Killinochi: Sri Lanka votes on Tuesday in the first elections held after LTTE chief V Prabhakaran's death and Tamil votes could be the deciding factor.
In a camp for the internally displaced people (IDP) in Northern Sri Lanka, people who have lost everything they had in the battle between the LTTE and the Sri Lankan Army have been housed.
Eight months after the war ended and Colombo got ready to decide between former Sri Lankan Army chief General Sarath Fonseka and President Mahinda Rajapaksa, the conversations in the refugee camp aren't about the politics or the final outcome but about when they will get back home.
A refugee Kishorekanthan used to own a factory and employed eight people in Mullaitivu town. The town was the heart of the LTTE and completely decimated but Kishorekanthan is happy he survived the war alive.
Now he wants to go back and rebuild his life.
"I may have nothing but I just want to go back home. It doesn't matter who wins. I just want to return home," says Kishorekanthan.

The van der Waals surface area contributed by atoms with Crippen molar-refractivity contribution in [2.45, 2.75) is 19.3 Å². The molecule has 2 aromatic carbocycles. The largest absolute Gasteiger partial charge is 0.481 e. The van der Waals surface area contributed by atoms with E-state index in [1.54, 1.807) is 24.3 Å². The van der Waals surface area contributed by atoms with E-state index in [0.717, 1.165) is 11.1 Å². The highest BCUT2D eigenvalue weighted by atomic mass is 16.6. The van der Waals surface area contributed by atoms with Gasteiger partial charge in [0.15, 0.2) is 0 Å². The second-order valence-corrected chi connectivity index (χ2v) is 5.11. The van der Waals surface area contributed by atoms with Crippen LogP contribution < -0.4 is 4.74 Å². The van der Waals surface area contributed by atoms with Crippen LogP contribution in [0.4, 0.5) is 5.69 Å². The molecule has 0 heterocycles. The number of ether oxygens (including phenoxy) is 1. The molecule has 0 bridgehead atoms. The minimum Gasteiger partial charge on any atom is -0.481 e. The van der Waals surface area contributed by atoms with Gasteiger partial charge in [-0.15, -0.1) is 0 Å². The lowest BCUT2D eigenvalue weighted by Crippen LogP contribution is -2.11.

Another refugee Mahgeshwari's nine-month-old daughter Niruba was born in a bunker where she and her family were hiding.
He was born in the last and the most intense days of the war. Their family home and land are in Killinochi, once the capital of the LTTE.
Today she wants to go back to find out what's left of it
"It's about the land. I want to go back to my land even if nothing is there," says Maheshwari.
Each family in the camp has a story to tell about how they escaped the war and at the moment the politics of Colombo and the international diplomacy doesn't matter here they want to return to place devastated and destroyed by war, a place they want to rebuild for the future of their children.
What's left of Killinochi is a heap of rubble and a powerful military presence. De-mining operations are on in several areas and till they are over people can't return home.
Virtually every physical structure that stood to symbolise the LTTE has been eliminated and what stands today is a memorial for the Sri Lankan Army's victory.
There is no longer a memorial for the LTTE's fallen cadre which was once existed and it's in this changed environment that Joytheeran has come back to live from the IDP camp.
His tea shop is his present and his future is uncertain.
"I earn whatever I can and we try to survive. Who knows what will happen next," he says.
Perhaps the only thing that can ensure that future for Joytheesan is a political solution for the ethnic conflict. But who will deliver that?